Finally we were (more or less) on ROUTE 96. Directed towards (in a vague kinda way) towards Sassnitz and the ferry out of Germany. This very much sounds like a cheap Hollywood production, but it is not. It is a dead serious, real life, blood and gut, honor and boy scouts, thing. The ferry leaves tomorrow at noon, may we be on it or not. So, the tarmac was continued to be consumed by our wheels and the sleepless night on the train begun to show more and more. I have dozed off several times and when I woke up by the WHAM from the slip stream of a passing truck, I sobered up quite a bit. We all did and pulled over at an ARAL gas station, filled up and took a power nap. I must have looked quite ridiculous on top of the box on my sidecar, hands inside my pants, so that they were kept in place and did not fell down, my Nimbus cap over my eyes and my head resting on my rolled up gloves. Lars-Inge and Miles slept in the grass behind the car wash. We soon got up and started to roll again, since we found out that we could not find the Espresso coffee powder anywhere. Miles had suggested that we should have an Espresso to ensure that we stayed well away from the realms of Morpheus. But not so. The power nap had made its thing, though, and there were no more near death encounters.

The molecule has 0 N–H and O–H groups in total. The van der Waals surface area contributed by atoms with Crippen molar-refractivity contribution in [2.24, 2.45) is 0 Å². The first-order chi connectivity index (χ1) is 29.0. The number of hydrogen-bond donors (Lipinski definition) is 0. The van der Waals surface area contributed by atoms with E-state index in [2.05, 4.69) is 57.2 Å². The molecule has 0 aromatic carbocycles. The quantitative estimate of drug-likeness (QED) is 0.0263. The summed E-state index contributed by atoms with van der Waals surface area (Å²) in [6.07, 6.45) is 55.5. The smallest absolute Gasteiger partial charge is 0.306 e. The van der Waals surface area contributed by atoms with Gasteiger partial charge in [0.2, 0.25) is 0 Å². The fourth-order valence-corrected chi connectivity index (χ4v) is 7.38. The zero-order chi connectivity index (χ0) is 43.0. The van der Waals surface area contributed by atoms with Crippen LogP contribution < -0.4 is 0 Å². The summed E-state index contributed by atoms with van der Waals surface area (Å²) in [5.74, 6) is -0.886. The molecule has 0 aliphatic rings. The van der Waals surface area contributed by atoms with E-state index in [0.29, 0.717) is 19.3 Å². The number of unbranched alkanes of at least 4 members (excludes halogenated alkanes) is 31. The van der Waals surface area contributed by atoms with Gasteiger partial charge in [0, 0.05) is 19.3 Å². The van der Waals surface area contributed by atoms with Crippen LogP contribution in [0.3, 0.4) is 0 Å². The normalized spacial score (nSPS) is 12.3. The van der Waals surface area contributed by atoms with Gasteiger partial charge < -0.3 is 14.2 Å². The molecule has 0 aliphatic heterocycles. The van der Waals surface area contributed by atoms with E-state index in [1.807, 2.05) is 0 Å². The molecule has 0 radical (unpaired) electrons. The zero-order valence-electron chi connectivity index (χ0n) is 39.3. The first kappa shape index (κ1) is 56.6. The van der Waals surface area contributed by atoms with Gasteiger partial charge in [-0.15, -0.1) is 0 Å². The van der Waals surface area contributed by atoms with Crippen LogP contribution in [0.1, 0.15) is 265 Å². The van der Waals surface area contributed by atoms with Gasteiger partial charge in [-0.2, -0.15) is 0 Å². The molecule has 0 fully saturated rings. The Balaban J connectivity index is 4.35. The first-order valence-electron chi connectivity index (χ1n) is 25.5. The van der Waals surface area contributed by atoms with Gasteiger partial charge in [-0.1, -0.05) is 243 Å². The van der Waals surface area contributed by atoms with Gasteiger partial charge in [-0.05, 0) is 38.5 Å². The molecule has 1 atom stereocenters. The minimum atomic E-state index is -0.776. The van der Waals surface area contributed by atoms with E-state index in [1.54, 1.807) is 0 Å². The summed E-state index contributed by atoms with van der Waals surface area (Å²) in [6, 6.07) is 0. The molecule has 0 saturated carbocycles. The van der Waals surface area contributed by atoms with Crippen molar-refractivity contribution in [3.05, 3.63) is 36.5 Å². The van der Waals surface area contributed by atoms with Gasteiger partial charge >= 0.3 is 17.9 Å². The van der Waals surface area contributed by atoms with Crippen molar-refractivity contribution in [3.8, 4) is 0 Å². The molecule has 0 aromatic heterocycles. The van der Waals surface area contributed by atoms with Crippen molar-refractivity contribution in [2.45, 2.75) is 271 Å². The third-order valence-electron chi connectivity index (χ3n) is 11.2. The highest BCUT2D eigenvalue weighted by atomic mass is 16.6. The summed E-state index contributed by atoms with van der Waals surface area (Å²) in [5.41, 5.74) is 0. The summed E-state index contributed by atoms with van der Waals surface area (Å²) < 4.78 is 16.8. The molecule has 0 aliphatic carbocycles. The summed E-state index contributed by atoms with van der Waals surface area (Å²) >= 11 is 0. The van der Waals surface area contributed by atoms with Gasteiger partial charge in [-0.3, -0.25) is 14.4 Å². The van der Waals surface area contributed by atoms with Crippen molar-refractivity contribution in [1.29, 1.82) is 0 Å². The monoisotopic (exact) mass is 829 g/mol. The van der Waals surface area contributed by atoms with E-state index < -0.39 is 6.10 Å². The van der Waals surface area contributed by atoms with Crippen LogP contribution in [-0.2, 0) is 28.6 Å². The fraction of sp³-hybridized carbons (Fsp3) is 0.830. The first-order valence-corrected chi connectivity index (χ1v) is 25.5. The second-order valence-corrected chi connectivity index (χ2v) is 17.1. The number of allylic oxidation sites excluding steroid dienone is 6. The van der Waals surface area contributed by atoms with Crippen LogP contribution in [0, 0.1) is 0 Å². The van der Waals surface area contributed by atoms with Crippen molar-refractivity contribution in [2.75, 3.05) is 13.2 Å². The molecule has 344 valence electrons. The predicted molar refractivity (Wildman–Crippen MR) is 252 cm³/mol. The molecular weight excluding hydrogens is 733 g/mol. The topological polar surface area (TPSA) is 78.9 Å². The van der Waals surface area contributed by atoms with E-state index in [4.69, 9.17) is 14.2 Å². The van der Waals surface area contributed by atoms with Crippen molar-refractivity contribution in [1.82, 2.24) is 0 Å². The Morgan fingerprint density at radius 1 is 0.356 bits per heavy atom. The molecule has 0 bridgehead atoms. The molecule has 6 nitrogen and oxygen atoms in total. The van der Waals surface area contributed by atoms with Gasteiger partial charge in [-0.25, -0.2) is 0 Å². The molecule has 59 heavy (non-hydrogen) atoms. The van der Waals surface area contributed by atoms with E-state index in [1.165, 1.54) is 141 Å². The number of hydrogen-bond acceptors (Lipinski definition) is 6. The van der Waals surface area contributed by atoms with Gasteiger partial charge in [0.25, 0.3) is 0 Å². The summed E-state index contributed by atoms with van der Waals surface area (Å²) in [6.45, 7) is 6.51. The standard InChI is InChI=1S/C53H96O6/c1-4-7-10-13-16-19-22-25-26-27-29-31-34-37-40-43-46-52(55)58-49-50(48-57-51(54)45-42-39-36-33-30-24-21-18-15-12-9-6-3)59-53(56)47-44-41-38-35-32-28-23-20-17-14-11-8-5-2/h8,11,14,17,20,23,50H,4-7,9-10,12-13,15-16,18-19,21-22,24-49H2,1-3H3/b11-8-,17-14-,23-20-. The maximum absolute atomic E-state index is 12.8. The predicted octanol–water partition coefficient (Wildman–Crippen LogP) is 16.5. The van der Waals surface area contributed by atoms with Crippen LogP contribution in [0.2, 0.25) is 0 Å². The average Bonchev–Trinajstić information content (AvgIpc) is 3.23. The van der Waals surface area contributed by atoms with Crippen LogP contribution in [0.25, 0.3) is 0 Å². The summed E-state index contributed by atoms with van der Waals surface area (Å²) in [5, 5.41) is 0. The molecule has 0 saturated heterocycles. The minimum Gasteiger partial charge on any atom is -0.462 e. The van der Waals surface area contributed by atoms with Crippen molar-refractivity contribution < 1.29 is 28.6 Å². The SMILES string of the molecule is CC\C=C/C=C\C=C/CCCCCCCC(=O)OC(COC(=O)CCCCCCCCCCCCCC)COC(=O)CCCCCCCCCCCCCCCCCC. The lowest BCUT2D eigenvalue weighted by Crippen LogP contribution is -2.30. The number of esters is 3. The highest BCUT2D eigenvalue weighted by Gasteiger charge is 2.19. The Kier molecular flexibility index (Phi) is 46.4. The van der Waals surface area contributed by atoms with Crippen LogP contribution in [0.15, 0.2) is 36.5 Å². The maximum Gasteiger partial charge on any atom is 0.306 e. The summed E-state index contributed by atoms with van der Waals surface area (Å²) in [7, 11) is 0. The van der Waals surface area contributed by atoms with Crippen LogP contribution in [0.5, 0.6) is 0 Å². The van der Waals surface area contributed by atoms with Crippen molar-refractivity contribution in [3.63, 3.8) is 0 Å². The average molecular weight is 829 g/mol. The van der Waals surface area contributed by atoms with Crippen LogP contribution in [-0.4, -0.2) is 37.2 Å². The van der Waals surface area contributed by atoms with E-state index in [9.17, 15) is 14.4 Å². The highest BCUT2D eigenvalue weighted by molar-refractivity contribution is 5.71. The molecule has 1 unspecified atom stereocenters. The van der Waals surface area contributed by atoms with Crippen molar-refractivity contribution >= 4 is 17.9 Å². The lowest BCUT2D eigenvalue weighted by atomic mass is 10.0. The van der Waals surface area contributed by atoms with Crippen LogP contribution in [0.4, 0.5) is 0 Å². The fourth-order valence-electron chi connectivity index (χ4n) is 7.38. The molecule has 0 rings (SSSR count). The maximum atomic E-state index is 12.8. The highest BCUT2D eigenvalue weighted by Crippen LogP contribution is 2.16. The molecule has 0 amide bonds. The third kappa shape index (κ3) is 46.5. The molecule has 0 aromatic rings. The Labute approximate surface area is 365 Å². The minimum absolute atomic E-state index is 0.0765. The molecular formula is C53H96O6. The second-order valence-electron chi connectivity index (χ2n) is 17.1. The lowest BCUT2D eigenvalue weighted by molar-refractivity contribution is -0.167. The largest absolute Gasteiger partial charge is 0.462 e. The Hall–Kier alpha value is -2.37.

Eventually we came pretty close to Sassnitz. So close that the concept of setting up camp became a reality more than a futile desire. So, we begun to look for a camp. And, as usual, the locals had very vague ideas of where to find one. Or, in deed, it seemed, what a camp really was. We rode back, forth, here, there but nowhere did we find a place to set up our tents. There WAS a notion about the illusive camp in the national park, vaguely to the north west of Sassnitz, but nobody really could say where it was. Or if it, in deed, existed at all. Miles gave up first and said that he thought that everything we had done so far was pretty silly, that he wanted to get a room, regardless where, and that he would, hopefully, meet us at the ferry tomorrow.